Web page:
a flat disc universe does'nt fit the big bang theory at all because we really dont know when,how,or where our universe formed. every couple of years a new theory is put forth and is eventually seen as incorrect...just what do we really know anyways?...not much...unless the universe is in the shape of a disc because it is expanding outward pressed between something or somewhere else that compresses it and it is then forced to take on the shape of a disc as it expands...
That's an interesting explanation. The mind boggles to think what may be pushing the Universe into a disk shape.
hi how are you?... pressed between dark matter? or perhaps another dimension?



posted on Sep, 14 2011 @ 10:44 AM
link   
reply to post by BlackPoison94
 


hi Poison, thanks for the reply,

and thanks for the pointer to your thread...awesome work...

i have been reading alot about it to...

interesting about the constant temperature thru out the universe...

catchya later, when i have worked thru your thread...

thanks again,

seeya...



posted on Sep, 14 2011 @ 10:46 AM
link   
reply to post by akushla99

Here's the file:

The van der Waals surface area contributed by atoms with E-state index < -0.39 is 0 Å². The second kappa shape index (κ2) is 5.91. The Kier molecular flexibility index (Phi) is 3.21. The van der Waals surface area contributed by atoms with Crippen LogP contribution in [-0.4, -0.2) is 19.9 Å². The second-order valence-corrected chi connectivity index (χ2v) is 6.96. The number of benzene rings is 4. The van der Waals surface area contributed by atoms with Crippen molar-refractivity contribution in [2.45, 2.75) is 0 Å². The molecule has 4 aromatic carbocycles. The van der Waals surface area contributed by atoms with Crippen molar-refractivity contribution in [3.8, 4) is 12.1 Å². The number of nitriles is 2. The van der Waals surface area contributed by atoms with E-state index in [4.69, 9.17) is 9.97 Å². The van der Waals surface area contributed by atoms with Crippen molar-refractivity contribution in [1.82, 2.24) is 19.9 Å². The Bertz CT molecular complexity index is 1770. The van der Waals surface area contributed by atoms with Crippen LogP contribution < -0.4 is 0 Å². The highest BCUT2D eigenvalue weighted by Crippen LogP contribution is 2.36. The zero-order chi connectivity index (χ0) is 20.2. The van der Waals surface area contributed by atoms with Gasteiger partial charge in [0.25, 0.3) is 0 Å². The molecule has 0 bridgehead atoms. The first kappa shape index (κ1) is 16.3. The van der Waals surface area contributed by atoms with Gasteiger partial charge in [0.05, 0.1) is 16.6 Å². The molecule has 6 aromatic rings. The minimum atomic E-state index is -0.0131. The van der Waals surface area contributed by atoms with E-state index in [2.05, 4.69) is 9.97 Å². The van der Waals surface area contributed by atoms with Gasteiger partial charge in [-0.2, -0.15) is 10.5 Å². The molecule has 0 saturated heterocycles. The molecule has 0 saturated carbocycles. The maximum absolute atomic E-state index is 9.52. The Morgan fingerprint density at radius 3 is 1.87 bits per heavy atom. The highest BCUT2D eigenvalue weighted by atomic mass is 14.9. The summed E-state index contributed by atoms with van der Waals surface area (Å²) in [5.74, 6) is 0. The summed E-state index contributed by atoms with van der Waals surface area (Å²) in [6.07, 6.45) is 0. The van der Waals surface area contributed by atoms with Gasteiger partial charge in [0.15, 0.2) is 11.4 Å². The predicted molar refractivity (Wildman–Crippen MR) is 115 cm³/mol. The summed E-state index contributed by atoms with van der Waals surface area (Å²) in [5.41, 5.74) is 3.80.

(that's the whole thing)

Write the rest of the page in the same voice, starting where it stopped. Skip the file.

Originally posted by akushla99

Originally posted by Elentarri
I assume you are assuming that the Big Bang Hypothesis is correct?

There are several other hypotheses summarized in LINK

or this one LINK


Some problems with the Big Bang hypothesis summarized in LINK

Cosmology is fun!


I'm warming to the idea (that i read alot about here on ATS) that the explosion for some fabled big bang was produced by gases emanating from the fundament of the flying spaghetti monster. Is this true?

Akushla


Don't see why not.... some of the "proof" on some of these science "theories are a bit stretched.
Why not try this religious view:


A RELIGION FOR THE REST OF US




posted on Sep, 14 2011 @ 10:48 AM
link   

Originally posted by blocula

Originally posted by ChaoticOrder

Originally posted by blocula
a flat disc universe does'nt fit the big bang theory at all because we really dont know when,how,or where our universe formed. every couple of years a new theory is put forth and is eventually seen as incorrect...just what do we really know anyways?...not much...unless the universe is in the shape of a disc because it is expanding outward pressed between something or somewhere else that compresses it and it is then forced to take on the shape of a disc as it expands...